Search anything and hit enter
  • Teams
  • Members
  • Projects
  • Events
  • Calls
  • Jobs
  • publications
  • Software
  • Tools
  • Network
  • Equipment

A little guide for advanced search:

  • Tip 1. You can use quotes "" to search for an exact expression.
    Example: "cell division"
  • Tip 2. You can use + symbol to restrict results containing all words.
    Example: +cell +stem
  • Tip 3. You can use + and - symbols to force inclusion or exclusion of specific words.
    Example: +cell -stem
e.g. searching for members in projects tagged cancer
Search for
Count
IN
OUT
Content 1
  • member
  • team
  • department
  • center
  • program_project
  • nrc
  • whocc
  • project
  • software
  • tool
  • patent
  • Administrative Staff
  • Assistant Professor
  • Associate Professor
  • Clinical Research Assistant
  • Full Professor
  • Graduate Student
  • Lab assistant
  • Non-permanent Researcher
  • Permanent Researcher
  • Pharmacist
  • PhD Student
  • Physician
  • Post-doc
  • Project Manager
  • Research Associate
  • Research Engineer
  • Retired scientist
  • Technician
  • Undergraduate Student
  • Veterinary
  • Visiting Scientist
  • Deputy Director of Center
  • Deputy Director of Department
  • Deputy Director of National Reference Center
  • Deputy Head of Facility
  • Director of Center
  • Director of Department
  • Director of Institute
  • Director of National Reference Center
  • Group Leader
  • Head of Facility
  • Head of Operations
  • Head of Structure
  • Honorary President of the Departement
  • Labex Coordinator
Content 2
  • member
  • team
  • department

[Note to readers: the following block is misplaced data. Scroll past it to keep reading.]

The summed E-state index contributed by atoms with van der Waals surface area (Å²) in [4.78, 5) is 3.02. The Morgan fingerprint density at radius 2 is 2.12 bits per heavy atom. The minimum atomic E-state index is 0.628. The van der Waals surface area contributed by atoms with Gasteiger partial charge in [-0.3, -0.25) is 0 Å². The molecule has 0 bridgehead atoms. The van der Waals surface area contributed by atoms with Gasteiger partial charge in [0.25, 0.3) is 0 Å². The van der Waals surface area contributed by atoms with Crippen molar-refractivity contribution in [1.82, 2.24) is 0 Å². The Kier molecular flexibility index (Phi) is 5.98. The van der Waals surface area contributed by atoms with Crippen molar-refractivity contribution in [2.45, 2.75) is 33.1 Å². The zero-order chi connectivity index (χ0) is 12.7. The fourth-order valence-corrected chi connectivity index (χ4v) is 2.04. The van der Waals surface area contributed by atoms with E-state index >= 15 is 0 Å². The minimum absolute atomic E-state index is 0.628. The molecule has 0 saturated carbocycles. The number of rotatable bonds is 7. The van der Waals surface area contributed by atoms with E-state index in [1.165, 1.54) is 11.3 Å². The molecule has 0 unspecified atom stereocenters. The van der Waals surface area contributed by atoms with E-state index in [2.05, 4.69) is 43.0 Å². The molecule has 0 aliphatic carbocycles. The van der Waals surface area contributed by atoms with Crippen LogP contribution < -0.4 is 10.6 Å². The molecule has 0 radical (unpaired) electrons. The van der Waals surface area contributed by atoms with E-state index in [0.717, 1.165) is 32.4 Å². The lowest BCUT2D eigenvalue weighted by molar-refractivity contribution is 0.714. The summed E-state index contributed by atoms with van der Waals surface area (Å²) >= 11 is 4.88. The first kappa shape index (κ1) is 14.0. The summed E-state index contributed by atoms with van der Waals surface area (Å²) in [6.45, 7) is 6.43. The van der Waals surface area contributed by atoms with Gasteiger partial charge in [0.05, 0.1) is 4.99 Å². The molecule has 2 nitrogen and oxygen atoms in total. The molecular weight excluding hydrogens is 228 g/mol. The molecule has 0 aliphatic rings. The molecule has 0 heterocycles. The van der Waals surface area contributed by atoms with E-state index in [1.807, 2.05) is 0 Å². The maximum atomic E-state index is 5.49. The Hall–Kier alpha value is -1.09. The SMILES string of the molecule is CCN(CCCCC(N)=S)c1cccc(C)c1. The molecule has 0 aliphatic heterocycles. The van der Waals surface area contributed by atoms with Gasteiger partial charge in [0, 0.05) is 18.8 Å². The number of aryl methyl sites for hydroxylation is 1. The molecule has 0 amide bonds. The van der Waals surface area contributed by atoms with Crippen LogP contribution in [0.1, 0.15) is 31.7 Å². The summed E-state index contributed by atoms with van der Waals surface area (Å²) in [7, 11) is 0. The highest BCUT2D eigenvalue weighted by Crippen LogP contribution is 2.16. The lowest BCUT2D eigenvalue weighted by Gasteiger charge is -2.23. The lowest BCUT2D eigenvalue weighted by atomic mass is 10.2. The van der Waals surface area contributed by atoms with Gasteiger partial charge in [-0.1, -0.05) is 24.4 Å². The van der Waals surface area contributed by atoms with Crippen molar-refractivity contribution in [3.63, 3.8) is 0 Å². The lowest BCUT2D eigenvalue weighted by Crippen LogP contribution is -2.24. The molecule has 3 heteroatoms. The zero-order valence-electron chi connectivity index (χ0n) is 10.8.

• center
  • program_project
  • nrc
  • whocc
  • project
  • software
  • tool
  • patent
  • Administrative Staff
  • Assistant Professor
  • Associate Professor
  • Clinical Research Assistant
  • Full Professor
  • Graduate Student
  • Lab assistant
  • Non-permanent Researcher
  • Permanent Researcher
  • Pharmacist
  • PhD Student
  • Physician
  • Post-doc
  • Project Manager
  • Research Associate
  • Research Engineer
  • Retired scientist
  • Technician
  • Undergraduate Student
  • Veterinary
  • Visiting Scientist
  • Deputy Director of Center
  • Deputy Director of Department
  • Deputy Director of National Reference Center
  • Deputy Head of Facility
  • Director of Center
  • Director of Department
  • Director of Institute
  • Director of National Reference Center
  • Group Leader
  • Head of Facility
  • Head of Operations
  • Head of Structure
  • Honorary President of the Departement
  • Labex Coordinator
Search
Go back
Scroll to top
Share
© Research
Publication : Journal of chemical theory and computation

Determination of Structural Ensembles of Proteins: Restraining vs Reweighting

Scientific Fields
Diseases
Organisms
Applications
Technique

Published in Journal of chemical theory and computation - 14 Nov 2018

Rangan R, Bonomi M, Heller GT, Cesari A, Bussi G, Vendruscolo M

Link to Pubmed [PMID] – 30428663

J. Chem. Theory Comput. 2018, 14, 6632−6641

The conformational fluctuations of proteins can be described by structural ensembles. To ad-dress the major challenge of determining these ensembles accurately, a wide range of strategies have recently been proposed to combine molecular dynamics simulations with experimental data. Quite generally, there are two ways of implementing this type of approach, either by applying structural restraints during a simulation, or by reweighting a posteriori the conformations from an a priori ensemble. It is not yet clear, however, whether these two approaches can offer ensembles of equivalent quality. The advantages of the reweighting method are that it can involve any type of starting simulation and that it enables the integration of experimental data after the simulations are run. A disadvantage, however, is that this procedure may be inaccurate when the a priori ensemble is of poor quality. Here, our goal is to systematically compare the restraining and reweighting approaches and to explore the conditions required for the reweighted ensembles to be accurate. Our results indicate that the reweighting approach is computationally efficient and can perform as well as the restraining approach when the a priori sampling is accurate. More generally, to enable an effective use of the reweighting approach by avoiding the pitfalls of poor sampling, we suggest metrics for the quality control of the reweighted ensembles.

https://www.ncbi.nlm.nih.gov/pubmed/30428663